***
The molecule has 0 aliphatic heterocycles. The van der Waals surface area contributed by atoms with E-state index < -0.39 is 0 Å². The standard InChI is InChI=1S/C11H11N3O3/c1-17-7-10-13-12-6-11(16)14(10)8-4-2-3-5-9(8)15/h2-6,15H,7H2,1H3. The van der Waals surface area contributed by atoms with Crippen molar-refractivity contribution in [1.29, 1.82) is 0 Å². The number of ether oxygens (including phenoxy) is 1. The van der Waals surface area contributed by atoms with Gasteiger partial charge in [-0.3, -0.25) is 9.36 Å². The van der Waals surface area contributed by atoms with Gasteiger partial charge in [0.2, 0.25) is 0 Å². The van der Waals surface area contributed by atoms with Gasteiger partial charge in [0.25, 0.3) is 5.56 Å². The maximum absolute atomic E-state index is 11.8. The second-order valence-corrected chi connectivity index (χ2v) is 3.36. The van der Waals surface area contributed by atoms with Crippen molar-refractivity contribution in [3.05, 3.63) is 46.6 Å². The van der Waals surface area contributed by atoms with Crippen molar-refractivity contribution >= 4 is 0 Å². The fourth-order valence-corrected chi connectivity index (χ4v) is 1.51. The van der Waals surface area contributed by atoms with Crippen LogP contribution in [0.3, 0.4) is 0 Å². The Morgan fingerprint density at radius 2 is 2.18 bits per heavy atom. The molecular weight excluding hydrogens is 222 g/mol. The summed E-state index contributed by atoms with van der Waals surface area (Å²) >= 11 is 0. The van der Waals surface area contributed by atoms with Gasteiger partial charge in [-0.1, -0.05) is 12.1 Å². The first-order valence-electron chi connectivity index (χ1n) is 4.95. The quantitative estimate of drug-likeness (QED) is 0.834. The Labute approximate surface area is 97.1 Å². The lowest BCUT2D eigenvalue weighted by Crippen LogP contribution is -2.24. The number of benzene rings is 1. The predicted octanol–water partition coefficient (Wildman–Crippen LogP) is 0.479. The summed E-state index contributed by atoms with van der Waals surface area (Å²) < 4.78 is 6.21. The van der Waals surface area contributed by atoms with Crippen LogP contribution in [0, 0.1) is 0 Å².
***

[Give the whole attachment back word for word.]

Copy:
The molecule has 0 aliphatic heterocycles. The van der Waals surface area contributed by atoms with E-state index < -0.39 is 0 Å². The standard InChI is InChI=1S/C11H11N3O3/c1-17-7-10-13-12-6-11(16)14(10)8-4-2-3-5-9(8)15/h2-6,15H,7H2,1H3. The van der Waals surface area contributed by atoms with Crippen molar-refractivity contribution in [1.29, 1.82) is 0 Å². The number of ether oxygens (including phenoxy) is 1. The van der Waals surface area contributed by atoms with Gasteiger partial charge in [-0.3, -0.25) is 9.36 Å². The van der Waals surface area contributed by atoms with Gasteiger partial charge in [0.2, 0.25) is 0 Å². The van der Waals surface area contributed by atoms with Gasteiger partial charge in [0.25, 0.3) is 5.56 Å². The maximum absolute atomic E-state index is 11.8. The second-order valence-corrected chi connectivity index (χ2v) is 3.36. The van der Waals surface area contributed by atoms with Crippen molar-refractivity contribution in [3.05, 3.63) is 46.6 Å². The van der Waals surface area contributed by atoms with Crippen molar-refractivity contribution >= 4 is 0 Å². The fourth-order valence-corrected chi connectivity index (χ4v) is 1.51. The van der Waals surface area contributed by atoms with Crippen LogP contribution in [0.3, 0.4) is 0 Å². The Morgan fingerprint density at radius 2 is 2.18 bits per heavy atom. The molecular weight excluding hydrogens is 222 g/mol. The summed E-state index contributed by atoms with van der Waals surface area (Å²) >= 11 is 0. The van der Waals surface area contributed by atoms with Gasteiger partial charge in [-0.1, -0.05) is 12.1 Å². The first-order valence-electron chi connectivity index (χ1n) is 4.95. The quantitative estimate of drug-likeness (QED) is 0.834. The Labute approximate surface area is 97.1 Å². The lowest BCUT2D eigenvalue weighted by Crippen LogP contribution is -2.24. The number of benzene rings is 1. The predicted octanol–water partition coefficient (Wildman–Crippen LogP) is 0.479. The summed E-state index contributed by atoms with van der Waals surface area (Å²) < 4.78 is 6.21. The van der Waals surface area contributed by atoms with Crippen LogP contribution in [0, 0.1) is 0 Å².